are experimenting with features for their smart-home devices that more proactively assist users instead of waiting to be called on each time.
Google’s newest Nest Hub device can automatically deploy radar to track users’ sleep patterns every night, once they set up the feature. The device uses microphones and sound, light and temperature sensors to monitor coughing, snoring and other factors that can affect how well a person sleeps.
The Amazon Echo Show 10 automatically moves its display to face the user, even if it is performing a task that doesn’t need user input, like showing a recipe on the screen.
Proactive or not, features in smart-home devices need to address a real user need, not stack the product with unnecessary and potentially confusing tools, said Ashton Udall, senior product manager at Google. The company developed sensor technology to monitor sleep, for example, because its research showed that consumers frequently forget to use or charge the wearables often employed for sleep tracking, or find the devices uncomfortable, he said.
Amazon and Google hope the experiences will help them compete for users and more fully integrate their devices into people’s lives.
Smart-speaker adoption continued to increase during the pandemic, with about 94 million people in the U.S. estimated to own at least one smart speaker in 2021, up from 76 million in 2020, according to data from Edison Research. Twenty-four percent of Americans own Amazon’s Echo devices and 13% own Google devices, with people who have smart speakers having 2.3 speakers per home on average, according to the data.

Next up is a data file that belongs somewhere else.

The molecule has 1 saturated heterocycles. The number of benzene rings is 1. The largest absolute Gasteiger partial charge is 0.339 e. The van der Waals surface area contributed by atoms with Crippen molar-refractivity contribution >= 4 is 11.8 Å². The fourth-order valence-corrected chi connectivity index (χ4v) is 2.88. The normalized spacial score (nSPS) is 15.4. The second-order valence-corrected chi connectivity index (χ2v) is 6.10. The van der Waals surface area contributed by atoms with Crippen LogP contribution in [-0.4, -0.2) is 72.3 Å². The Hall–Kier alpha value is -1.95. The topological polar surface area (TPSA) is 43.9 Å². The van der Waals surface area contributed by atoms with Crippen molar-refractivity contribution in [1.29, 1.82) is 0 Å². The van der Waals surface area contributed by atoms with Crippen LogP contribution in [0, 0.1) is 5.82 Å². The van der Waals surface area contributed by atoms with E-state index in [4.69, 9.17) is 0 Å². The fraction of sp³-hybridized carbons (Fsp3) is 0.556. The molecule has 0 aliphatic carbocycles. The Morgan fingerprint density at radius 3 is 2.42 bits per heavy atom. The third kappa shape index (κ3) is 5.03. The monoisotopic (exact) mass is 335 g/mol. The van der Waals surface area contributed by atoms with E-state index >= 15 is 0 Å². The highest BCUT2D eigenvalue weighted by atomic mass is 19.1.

But while adoption has increased, device owners tend to try fewer new activities over time, researchers said. Proactive user experiences give tech companies another chance to present how useful smart devices can be, said Tom Webster, senior vice president at Edison Research.
Seamless features that create less friction for common tasks is one way to encourage people to keep trying new activities with these devices, including common tasks such as video calls, he said.
“And if the device kind of invisibly makes that easier, that’s really the key to getting people to adopt new behaviors,” Mr. Webster said.
But consumers still think about voice assistants as command-driven tools, voice technology experts say.
“There’s this delicate balance between how to communicate proactively that I can do these things for you, but also being at your beck and call and unobtrusive,” said Eric Turkington, vice president of strategic partnerships at RAIN Technology Inc., a voice and conversational artificial-intelligence firm.
Google announced updates coming to its smart-home devices with screens last year that proactively address some common tasks. The displays show different user interfaces that change throughout the day, showing the weather at one point, for example, and users’ upcoming meetings at another time. In the evening, the device suggests ways for users to wind down, such as listening to relaxing sounds.
Nest Hub devices also automatically enlarge the information on their screens when people are farther away and surface more granular details as people get closer.
Proactive user experiences in smart-home technology are still nascent, said Toni Reid, vice president of the Alexa experience at Amazon.
“It can be absolutely magical—but you also can get it wrong,” Ms. Reid said. “And so you need to make sure that what you’re building actually does create delight.”
“The more that a truly ambient experience that’s happening and it is proactive and it is helping the customer, it actually reduces the burden or cognitive load on a customer to have to think about all the things that Alexa might be capable of doing,” Ms. Reid added.
Product features designed to anticipate someone’s needs, like car headlights that automatically turn on at night, have been around for many years. But technologies like smart-home devices have a chance to help users with mundane, everyday tasks, said Ben Williams, global chief experience officer at R/GA, a digital agency owned by
Interpublic Group of
“We’ve grown tired of repeat functions,” Mr. Williams said.
Write to Ann-Marie Alcántara at email@example.com
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